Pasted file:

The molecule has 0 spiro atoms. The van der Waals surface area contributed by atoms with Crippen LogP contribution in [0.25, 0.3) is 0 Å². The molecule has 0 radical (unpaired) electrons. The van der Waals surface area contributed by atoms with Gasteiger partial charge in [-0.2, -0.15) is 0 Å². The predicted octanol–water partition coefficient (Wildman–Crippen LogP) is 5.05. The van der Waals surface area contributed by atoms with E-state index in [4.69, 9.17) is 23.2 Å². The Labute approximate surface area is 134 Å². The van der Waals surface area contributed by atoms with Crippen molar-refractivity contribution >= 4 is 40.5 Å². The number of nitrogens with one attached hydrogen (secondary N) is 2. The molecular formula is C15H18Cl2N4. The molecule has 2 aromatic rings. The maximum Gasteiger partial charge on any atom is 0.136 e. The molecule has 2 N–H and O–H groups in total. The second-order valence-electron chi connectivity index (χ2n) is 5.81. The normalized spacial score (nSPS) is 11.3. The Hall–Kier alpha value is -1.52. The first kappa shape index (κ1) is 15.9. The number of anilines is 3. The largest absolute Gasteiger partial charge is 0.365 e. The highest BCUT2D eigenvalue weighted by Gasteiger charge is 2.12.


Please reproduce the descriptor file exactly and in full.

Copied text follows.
The molecule has 0 spiro atoms. The van der Waals surface area contributed by atoms with Crippen LogP contribution in [0.25, 0.3) is 0 Å². The molecule has 0 radical (unpaired) electrons. The van der Waals surface area contributed by atoms with Gasteiger partial charge in [-0.2, -0.15) is 0 Å². The predicted octanol–water partition coefficient (Wildman–Crippen LogP) is 5.05. The van der Waals surface area contributed by atoms with E-state index in [4.69, 9.17) is 23.2 Å². The Labute approximate surface area is 134 Å². The van der Waals surface area contributed by atoms with Crippen molar-refractivity contribution >= 4 is 40.5 Å². The number of nitrogens with one attached hydrogen (secondary N) is 2. The molecular formula is C15H18Cl2N4. The molecule has 2 aromatic rings. The maximum Gasteiger partial charge on any atom is 0.136 e. The molecule has 2 N–H and O–H groups in total. The second-order valence-electron chi connectivity index (χ2n) is 5.81. The normalized spacial score (nSPS) is 11.3. The Hall–Kier alpha value is -1.52. The first kappa shape index (κ1) is 15.9. The number of anilines is 3. The largest absolute Gasteiger partial charge is 0.365 e. The highest BCUT2D eigenvalue weighted by Gasteiger charge is 2.12.